Shyster: Fixer

I’ve started a little writing project. This is the fifth installment. Here’s Part 1Here’s Part 2Here’s Part 3 and Here’s Part 4.

The early years of my legal career were superficially successful.  I had parlayed my middling grades at a slightly above-average law school into a job at a litigation boutique of decent local renown.  The work was fairly top-end as far as these things go, and I was more or less well thought-of.  After a time, however, I came to be thought of as more savvy than traditionally talented, and a pattern began in which I was trusted with sensitive and even personal matters more than I was trusted with complicated and sophisticated legal assignments.

While colleagues handled the class action lawsuit, I handled the sexual harassment case involving the senior partner’s fraternity brother.  While they defended the corporation, I defended the son of that corporation’s CEO from charges arising out a weekend bar fight.  This didn’t much bother me as I am a voyeur at heart, and I found the often sordid underlying facts of my cases far more interesting than the underlying facts of real litigation.  I took the fact that I was tasked with these matters as a sign that I was well-liked and was considered trustworthy.  Every law firm has a fixer, and I was well on my way to becoming just that.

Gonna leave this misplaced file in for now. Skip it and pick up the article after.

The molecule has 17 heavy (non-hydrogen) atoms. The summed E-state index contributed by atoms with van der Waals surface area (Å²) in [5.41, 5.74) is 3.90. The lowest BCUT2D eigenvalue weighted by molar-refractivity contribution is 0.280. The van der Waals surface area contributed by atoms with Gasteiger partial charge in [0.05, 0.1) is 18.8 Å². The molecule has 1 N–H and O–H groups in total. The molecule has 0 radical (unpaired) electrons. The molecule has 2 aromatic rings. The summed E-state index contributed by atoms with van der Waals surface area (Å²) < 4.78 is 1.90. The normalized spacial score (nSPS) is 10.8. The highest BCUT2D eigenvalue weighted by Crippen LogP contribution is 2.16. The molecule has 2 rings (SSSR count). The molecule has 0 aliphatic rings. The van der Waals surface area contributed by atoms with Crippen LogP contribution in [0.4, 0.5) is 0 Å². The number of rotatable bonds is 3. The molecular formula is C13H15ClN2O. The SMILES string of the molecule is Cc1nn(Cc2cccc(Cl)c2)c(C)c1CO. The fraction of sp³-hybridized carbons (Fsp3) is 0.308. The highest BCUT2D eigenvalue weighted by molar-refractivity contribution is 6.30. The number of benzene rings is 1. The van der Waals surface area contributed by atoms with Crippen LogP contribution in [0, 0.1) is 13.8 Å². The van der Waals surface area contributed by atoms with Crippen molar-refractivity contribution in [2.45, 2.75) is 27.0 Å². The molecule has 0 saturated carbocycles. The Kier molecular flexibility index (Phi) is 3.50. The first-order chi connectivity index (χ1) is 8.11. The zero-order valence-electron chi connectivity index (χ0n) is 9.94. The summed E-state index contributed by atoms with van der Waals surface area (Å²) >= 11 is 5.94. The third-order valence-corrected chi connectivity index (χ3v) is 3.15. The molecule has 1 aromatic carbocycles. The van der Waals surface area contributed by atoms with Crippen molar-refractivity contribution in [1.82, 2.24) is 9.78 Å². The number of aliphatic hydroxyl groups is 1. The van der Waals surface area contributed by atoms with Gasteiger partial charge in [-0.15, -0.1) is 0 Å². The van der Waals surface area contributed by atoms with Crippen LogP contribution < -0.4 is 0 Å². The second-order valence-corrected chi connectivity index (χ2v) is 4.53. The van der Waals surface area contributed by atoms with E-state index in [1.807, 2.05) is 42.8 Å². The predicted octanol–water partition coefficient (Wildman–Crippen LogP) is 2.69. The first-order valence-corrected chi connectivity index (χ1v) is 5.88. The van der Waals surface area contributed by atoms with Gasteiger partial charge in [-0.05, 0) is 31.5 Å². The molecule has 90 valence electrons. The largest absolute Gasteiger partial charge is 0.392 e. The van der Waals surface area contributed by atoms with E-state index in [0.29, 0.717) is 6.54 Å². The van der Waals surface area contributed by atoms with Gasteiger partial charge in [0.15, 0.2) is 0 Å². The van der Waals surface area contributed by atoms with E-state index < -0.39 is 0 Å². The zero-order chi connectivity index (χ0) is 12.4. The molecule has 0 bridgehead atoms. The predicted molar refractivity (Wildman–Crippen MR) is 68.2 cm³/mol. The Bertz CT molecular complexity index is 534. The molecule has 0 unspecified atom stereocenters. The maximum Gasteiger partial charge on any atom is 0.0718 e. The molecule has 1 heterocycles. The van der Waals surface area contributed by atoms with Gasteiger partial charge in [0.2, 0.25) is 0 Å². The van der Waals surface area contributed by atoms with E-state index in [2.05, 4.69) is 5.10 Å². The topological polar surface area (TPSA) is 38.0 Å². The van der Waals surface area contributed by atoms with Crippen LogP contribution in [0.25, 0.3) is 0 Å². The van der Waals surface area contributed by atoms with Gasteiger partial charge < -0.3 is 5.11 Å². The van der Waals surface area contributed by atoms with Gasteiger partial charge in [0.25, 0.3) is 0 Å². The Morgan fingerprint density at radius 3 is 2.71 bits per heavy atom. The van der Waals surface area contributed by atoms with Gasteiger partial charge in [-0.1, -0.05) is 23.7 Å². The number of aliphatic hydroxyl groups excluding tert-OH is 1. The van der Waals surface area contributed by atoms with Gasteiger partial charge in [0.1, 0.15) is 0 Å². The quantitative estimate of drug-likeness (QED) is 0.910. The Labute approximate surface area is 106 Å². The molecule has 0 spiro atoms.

For a time I reveled in my clients’ greed, avarice, frailty, absurdity and loathsomeness, viewing it all as great theater and job security.  I bought a house and filled it with nice furniture, top shelf liquor and cutting edge electronics and didn’t think twice about it.  I traveled and ate well and bought expensive suits.  When the dotcom boom created a ridiculous chain reaction in escalating legal salaries across the country, I jumped from my litigation boutique to a larger shop for money that was downright silly.  And I convinced myself that I deserved every penny of it.

I continued my old work habits at the new firm – about 60% fixer work and 40% real lawyering – but that proved unsustainable.  The same big business dynamics which had led to crazy salary escalation in a two-horse Midwestern town had also led to a mindset among management that the salacious, incestuous and petty legal/political problems of a two-horse Midwestern town were not the sort of thing upon which a valuable legal practice was based.  When a new matter ripe for my fixing talents came my way, it was not enough for me to say that the client was the wastrel younger brother of the bank president who would be very grateful if I got his sibling out of a jam.  No, I had to fight the business development committee to take the matter on and God help me if I couldn’t swear that it would lead to $100,000 in billable hours for fiscal 2001.

This dynamic led to some unpleasantness in the form of real legal work.  As in, reviewing warehouses full of documents in some far-flung suburban office park to the tune of $300 an hour.   It was soul-killing stuff for an easily-bored guy with a short attention span like me and it led me to look elsewhere for fulfillment.

By complete happenstance that fulfillment was found – at least for a short period – in my long-abandoned dream of writing about sports.

Craig Calcaterra

Craig is the author of the daily baseball (and other things) newsletter, Cup of Coffee. He writes about other things at He lives in New Albany, Ohio with his wife, two kids, and many cats.

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